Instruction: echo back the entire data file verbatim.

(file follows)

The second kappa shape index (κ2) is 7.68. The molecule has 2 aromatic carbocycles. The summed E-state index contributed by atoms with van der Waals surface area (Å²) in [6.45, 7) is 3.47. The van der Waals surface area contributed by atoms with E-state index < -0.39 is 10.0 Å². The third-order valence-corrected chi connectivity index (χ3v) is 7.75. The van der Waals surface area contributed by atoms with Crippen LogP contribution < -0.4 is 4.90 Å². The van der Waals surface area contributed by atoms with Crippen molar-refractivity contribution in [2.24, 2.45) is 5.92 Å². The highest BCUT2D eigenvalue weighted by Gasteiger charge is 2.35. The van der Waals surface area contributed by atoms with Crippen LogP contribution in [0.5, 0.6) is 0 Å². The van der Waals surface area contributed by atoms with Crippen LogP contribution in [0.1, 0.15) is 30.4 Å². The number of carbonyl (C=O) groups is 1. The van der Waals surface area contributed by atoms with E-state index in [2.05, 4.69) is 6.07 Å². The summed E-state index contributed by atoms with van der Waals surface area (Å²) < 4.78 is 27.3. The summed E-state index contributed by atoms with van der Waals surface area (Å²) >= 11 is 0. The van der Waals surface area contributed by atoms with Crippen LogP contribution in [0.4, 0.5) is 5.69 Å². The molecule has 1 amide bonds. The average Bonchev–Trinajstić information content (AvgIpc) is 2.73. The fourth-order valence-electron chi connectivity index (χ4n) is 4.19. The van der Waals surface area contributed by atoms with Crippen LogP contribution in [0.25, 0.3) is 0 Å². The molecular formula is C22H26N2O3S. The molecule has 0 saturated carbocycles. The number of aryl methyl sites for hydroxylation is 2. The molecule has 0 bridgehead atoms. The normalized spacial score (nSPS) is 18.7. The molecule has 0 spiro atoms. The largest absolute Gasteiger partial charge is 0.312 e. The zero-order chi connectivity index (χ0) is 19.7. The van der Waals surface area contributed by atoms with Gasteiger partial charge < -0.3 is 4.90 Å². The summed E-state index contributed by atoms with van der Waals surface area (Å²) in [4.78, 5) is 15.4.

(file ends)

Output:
The second kappa shape index (κ2) is 7.68. The molecule has 2 aromatic carbocycles. The summed E-state index contributed by atoms with van der Waals surface area (Å²) in [6.45, 7) is 3.47. The van der Waals surface area contributed by atoms with E-state index < -0.39 is 10.0 Å². The third-order valence-corrected chi connectivity index (χ3v) is 7.75. The van der Waals surface area contributed by atoms with Crippen LogP contribution < -0.4 is 4.90 Å². The van der Waals surface area contributed by atoms with Crippen molar-refractivity contribution in [2.24, 2.45) is 5.92 Å². The highest BCUT2D eigenvalue weighted by Gasteiger charge is 2.35. The van der Waals surface area contributed by atoms with Crippen LogP contribution in [0.5, 0.6) is 0 Å². The van der Waals surface area contributed by atoms with Crippen LogP contribution in [0.1, 0.15) is 30.4 Å². The number of carbonyl (C=O) groups is 1. The van der Waals surface area contributed by atoms with E-state index in [2.05, 4.69) is 6.07 Å². The summed E-state index contributed by atoms with van der Waals surface area (Å²) < 4.78 is 27.3. The summed E-state index contributed by atoms with van der Waals surface area (Å²) >= 11 is 0. The van der Waals surface area contributed by atoms with Crippen LogP contribution in [0.4, 0.5) is 5.69 Å². The molecule has 1 amide bonds. The average Bonchev–Trinajstić information content (AvgIpc) is 2.73. The fourth-order valence-electron chi connectivity index (χ4n) is 4.19. The van der Waals surface area contributed by atoms with Crippen LogP contribution in [0.25, 0.3) is 0 Å². The molecular formula is C22H26N2O3S. The molecule has 0 saturated carbocycles. The number of aryl methyl sites for hydroxylation is 2. The molecule has 0 bridgehead atoms. The normalized spacial score (nSPS) is 18.7. The molecule has 0 spiro atoms. The largest absolute Gasteiger partial charge is 0.312 e. The zero-order chi connectivity index (χ0) is 19.7. The van der Waals surface area contributed by atoms with Gasteiger partial charge < -0.3 is 4.90 Å². The summed E-state index contributed by atoms with van der Waals surface area (Å²) in [4.78, 5) is 15.4.